Audio: Study says blood pressure drug improves brain function in people with autism

Health News

A Mizzou study says a blood pressure drug improves brain function in people with autism.

 

 

The Centers for Disease Control and Prevention says one in 59 U.S. children has been diagnosed with a form of autism. The signs begin in early childhood and can range in the type of effects they will have.

Mizzou researchers used a drug known as a beta-blocker in 13 individuals with autism and 13 without. They measured whether the low-cost drug could have cognitive and social benefits for those living with autism. Through the study, the researchers found Propranolol (pro-PRAN-noh-lawl) can positively impact language and social interaction.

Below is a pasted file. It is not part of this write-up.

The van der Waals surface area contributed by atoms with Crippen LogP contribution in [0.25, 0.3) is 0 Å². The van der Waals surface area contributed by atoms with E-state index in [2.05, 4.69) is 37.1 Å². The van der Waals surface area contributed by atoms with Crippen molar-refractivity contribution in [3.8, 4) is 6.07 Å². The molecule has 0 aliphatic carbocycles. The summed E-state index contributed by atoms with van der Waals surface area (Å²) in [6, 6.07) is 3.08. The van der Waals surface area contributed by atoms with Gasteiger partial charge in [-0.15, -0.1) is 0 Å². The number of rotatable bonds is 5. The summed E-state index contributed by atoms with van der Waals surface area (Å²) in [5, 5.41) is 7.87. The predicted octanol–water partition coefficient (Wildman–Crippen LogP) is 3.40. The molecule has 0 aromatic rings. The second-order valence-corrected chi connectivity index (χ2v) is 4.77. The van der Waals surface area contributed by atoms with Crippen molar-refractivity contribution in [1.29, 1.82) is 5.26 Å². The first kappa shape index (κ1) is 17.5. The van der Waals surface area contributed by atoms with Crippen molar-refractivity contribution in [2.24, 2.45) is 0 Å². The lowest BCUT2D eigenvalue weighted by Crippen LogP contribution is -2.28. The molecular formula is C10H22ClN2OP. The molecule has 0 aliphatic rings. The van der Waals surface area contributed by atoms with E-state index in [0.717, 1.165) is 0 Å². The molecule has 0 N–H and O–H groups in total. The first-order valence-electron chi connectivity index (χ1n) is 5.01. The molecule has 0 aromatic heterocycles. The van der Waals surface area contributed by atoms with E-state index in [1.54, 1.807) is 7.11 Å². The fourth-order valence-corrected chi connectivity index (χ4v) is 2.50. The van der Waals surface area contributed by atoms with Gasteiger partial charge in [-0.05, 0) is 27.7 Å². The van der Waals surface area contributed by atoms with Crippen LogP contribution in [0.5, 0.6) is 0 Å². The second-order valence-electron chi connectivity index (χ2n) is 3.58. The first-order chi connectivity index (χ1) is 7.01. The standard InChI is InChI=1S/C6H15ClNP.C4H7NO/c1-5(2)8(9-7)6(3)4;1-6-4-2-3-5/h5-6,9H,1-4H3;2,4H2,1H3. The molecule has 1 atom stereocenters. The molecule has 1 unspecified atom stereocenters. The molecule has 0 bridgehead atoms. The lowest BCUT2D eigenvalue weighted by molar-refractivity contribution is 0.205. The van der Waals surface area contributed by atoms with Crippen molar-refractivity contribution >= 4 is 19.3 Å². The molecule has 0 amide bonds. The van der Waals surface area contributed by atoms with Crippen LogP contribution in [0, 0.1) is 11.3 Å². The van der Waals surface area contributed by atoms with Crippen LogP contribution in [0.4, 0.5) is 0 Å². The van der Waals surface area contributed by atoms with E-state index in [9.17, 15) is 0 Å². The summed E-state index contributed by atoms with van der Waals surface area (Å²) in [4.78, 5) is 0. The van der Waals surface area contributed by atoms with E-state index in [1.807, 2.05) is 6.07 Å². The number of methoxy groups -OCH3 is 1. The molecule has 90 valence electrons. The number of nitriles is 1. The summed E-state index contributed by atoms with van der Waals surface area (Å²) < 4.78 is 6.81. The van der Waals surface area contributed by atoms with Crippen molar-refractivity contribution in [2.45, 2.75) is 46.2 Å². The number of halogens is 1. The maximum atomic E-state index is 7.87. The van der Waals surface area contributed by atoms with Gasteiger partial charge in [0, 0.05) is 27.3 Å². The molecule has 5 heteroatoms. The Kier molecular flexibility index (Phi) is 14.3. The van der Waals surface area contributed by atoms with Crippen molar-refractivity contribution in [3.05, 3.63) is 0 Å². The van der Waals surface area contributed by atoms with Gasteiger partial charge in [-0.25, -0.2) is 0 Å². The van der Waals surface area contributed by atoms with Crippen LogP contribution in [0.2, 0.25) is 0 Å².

The team has received a Department of Defense grant to examine the benefits of the drug on a larger and younger population of autism patients.